Farm Bureau members appreciate passage of long-term, dedicated conservation funding and option created for Iowans lacking affordable health care
The Iowa Farm Bureau Federation (IFBF), Iowa’s largest grassroots farm organization, saw the 2018 legislative session conclude with passage of several bills on key issues for Iowa’s farm families.
Long-term water quality funding, a top priority for Farm Bureau members, received bipartisan support in both chambers of the Legislature and was the first piece of legislation signed by Iowa Governor Kim Reynolds. The dedicated conservation funding will allow Iowa farmers and landowners to continue to grow statewide water quality efforts, provide opportunities for farmers to implement new conservation practices on their farm, and expand opportunities for communities to develop and expand collaborative conservation projects.
“Iowans agree that water quality improvement is a shared goal, and the passage of legislation with dedicated water quality funding is a historic milestone which will allow Iowa to continue to make big strides toward advancing water quality and soil health,” says IFBF President Craig Hill. “Farmers are taking on the challenge of improving water quality, and we are excited to have the support of Governor Reynolds and the Legislature as we continue this important work with all Iowans to protect water quality and soil health.”
Lawmakers also passed a bill that allows Farm Bureau to develop plans that will provide Iowans access to a health care benefit that is more affordable than the current unsubsidized premiums under the Affordable Care Act (ACA). The legislation continues a decades-long partnership between Farm Bureau and Wellmark to provide health coverage to Iowans.
“According to our annual membership survey, the cost of health care is the top concern facing our members,” Hill says. “Although it isn’t meant to be a solution for all, we are pleased that lawmakers and the Governor agree it’s an option for Iowans who need an affordable health plan that works until Congress passes a permanent solution to the current health care cost crisis.”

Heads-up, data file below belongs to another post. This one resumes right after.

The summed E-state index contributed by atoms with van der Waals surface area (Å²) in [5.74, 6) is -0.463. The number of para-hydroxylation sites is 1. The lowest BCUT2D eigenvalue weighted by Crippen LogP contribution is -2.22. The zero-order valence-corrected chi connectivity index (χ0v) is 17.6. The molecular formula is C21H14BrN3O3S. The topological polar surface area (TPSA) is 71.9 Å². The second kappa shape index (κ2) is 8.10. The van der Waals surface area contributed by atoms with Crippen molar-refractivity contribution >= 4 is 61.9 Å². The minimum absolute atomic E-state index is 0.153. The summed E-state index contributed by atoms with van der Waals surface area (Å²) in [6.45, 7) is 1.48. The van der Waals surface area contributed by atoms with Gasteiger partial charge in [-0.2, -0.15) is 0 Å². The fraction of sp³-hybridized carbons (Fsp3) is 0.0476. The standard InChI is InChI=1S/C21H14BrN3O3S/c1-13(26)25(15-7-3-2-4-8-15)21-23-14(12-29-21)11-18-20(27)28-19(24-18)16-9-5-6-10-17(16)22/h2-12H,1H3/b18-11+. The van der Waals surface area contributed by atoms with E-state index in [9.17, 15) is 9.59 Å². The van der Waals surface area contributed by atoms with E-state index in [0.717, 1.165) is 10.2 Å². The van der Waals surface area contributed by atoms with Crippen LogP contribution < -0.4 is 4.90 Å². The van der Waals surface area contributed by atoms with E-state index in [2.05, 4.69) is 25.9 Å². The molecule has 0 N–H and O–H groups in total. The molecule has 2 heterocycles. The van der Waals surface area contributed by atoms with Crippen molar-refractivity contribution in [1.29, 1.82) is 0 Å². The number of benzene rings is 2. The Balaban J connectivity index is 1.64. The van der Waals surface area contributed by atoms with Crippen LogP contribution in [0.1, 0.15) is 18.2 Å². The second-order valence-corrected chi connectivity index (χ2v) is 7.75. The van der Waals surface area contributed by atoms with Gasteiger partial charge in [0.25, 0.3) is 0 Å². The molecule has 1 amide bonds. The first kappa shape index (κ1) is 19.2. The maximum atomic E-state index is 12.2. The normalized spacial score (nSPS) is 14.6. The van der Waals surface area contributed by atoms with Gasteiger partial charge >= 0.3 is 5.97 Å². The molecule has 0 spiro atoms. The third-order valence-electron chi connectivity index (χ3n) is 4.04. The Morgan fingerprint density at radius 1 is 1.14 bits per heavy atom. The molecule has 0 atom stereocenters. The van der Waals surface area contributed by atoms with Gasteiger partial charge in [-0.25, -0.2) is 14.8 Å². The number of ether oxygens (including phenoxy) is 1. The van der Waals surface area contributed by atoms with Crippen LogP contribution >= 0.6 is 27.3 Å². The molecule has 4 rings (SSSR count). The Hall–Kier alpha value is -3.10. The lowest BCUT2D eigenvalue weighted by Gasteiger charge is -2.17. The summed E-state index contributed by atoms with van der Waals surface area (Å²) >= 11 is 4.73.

According to recent reports from the Iowa Insurance Division, more than 20,000 Iowans could not afford to keep their health care coverage in 2018 because they don’t qualify for ACA subsidies. The legislation was passed with bipartisan support, and brings a new option for many Iowans who can’t afford to purchase health care coverage in the current environment.
The legislation comes at a critical time for Iowa farmers, as the Iowa agriculture sector faces the fifth year of a downturned ag economy with high production costs and low market prices for commodities. IFBF anticipates benefits being available by January 2019 with enrollment applications to be opened for members in the fall of this year.
Farm Bureau members are also pleased that the Legislature’s income tax reform package included several provisions that are beneficial to agriculture. When fully phased in, the plan includes increasing Section 179 asset expensing to $1 million, as well as fully coupling with the federal qualified business income deduction pass through. The plan, which will ultimately eliminate federal deductibility and simultaneously lower income tax rates if certain triggers are met, also includes a revised capital gains deduction for the sale of farmland.
“With on-farm income down 50 percent over the past four years, keeping the family farm sustainable is a top priority for Iowa farm families,” says Hill. “Including these specific tax provisions will help as Iowa’s agriculture economy weathers the storm of tight margins and high operating costs.”